Some Thoughts On New Journalistic Ventures, Internet Time, and Your Media Diet

This week, I've been substituting for Greg Sargent at his Plum Line blog at the Washington Post, which has been a lot of fun. I've enjoyed getting exposed to a new and larger audience. But it has also been challenging, particularly since I've tried to keep posting here on the Prospect as well. Greg's blog runs on a pretty strict schedule—his readers expect a post to be there when they get to their desks at 9 am, then a couple more through the day, and finally a roundup of links to other stories at the end of the day. They also expect writing that is pegged to today's events, but gives a broader perspective that will still be relevant tomorrow.

So that's demanding, even if there are people out there who write a lot more than that every day (Bekah Grant, a former writer for VentureBeat, recently wrote how "I wrote an average of 5 posts a day, churning out nearly 1,740 articles over the course of 20 months. That is, by all objective standards, insane." And don't even ask about the demands made on the people who write for sites like Gawker.) In the few moments when I haven't been panicking about whether my idea for the post that's due in an hour will be sufficiently interesting (or when I have no idea for the next post at all), it has given me some perspective on what we do here at the Prospect and how our writing and reporting fits into readers' lives.

The new journalism ventures which have gotten so much attention—Nate Silver's Five Thirty Eight, Glenn Greenwald's The Intercept, and Ezra Klein's Vox—the first two which launched within the last few weeks and the last which will in the coming ones, and have come by criticism in various places for things like the diversity of their staffs and whether they're living up to their promise. While much of this criticism is on target, I think we should be careful not to believe that any one enterprise is going to be the Future of Journalism, and get overly disappointed when it isn't. I'm not saying "Go easy on them!"—if you spend millions of dollars and publish manifestos, your product should be spectacular—but we should just remember that no web site, no matter how snazzy, needs to be the be-all and end-all of our information needs.

That's what so great about the Internet. Sure, few people have the time to read 50 web sites every day, but nobody needs to limit themselves to just one, either. Given some of the nastiness that has been directed at Nate Silver from old-school journalists over the past few years (perhaps understandably, since he was directly arguing that much of political reporting and punditry is useless, and that isn't something you want to hear if that's how you make your living), you'd think that we were all going to be forced to read either his work or that of shoeleather reporters, and we couldn't read both.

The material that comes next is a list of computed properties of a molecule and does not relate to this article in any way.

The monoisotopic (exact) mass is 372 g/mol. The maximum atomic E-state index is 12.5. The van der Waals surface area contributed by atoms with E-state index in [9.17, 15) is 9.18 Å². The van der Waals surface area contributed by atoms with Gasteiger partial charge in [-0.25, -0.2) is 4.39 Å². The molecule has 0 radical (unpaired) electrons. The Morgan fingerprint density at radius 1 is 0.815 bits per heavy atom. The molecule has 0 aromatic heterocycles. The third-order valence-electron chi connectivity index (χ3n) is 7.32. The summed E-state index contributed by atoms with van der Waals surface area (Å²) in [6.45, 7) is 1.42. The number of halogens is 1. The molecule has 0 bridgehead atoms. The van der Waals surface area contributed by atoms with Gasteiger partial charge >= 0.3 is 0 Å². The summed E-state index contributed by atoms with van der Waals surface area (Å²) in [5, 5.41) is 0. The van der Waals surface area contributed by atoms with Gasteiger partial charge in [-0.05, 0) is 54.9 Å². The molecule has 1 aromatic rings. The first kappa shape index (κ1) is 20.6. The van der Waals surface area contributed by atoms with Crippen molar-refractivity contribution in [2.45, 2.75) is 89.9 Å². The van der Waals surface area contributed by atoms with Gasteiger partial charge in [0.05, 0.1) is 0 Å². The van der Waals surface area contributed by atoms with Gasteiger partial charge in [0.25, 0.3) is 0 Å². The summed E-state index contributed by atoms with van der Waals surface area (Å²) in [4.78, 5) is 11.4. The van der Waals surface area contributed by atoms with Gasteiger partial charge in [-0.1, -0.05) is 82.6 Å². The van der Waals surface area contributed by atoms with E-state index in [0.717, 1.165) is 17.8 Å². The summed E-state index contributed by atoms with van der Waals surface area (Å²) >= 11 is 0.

There are more thoughtful critiques of Silver's work from Paul Krugman and Marc Tracy, but the upshot is that Silver's data-driven analysis is one way to help understand the political world, and there are other ways that also help us understand. It isn't a zero-sum contest, where a worthwhile 538 post on presidential polls means that a magazine profile of a candidate's chief adviser has nothing to tell you.

Which brings me back to the Prospect. Here's something to think about as you construct your own media diet. If you have the time, the ideal thing would be to expose yourself to a combination of perspectives—the quantitative, the reported, the analytical—and also things that were produced on a variety of schedules. You'd want to read something telling you what happened today, something else telling you how you might think about what happened yesterday, and something giving a broad perspective on what happened this year.

Is that possible if reading things on the Internet isn't your full-time job? I think it is. But to be honest, those of us in this business wrestle with questions of time constantly. Here at the Prospect, we know that our site isn't where you would go for breaking news; it's the middle and long views that we do really well. But it's also true that one of the Internet's commandments is Thou Shalt Have New Content Every Day, because if you don't, fickle readers will visit the site, say "This is all the same stuff I saw yesterday," then leave and not return. I should take this opportunity to praise the wisdom of my editors, who give me the freedom to write about whatever interests me, are indulgent of the fact that I can't seem to say anything in less than 500 words (and often write posts that cruise right past 1,000, just like this one is threatening to), and don't grumble when I take an extra couple of hours on a post even though they'd rather it went up earlier in the day.

Anyhow, my point is this: although we should critically examine every high-profile journalistic venture, if any one doesn't measure up, we as readers haven't lost anything beyond the few minutes we spent reading something that didn't quite measure up. This is, as I've written before, the golden age of information. Our choices for things to read that will help us understand the world are practically infinite.

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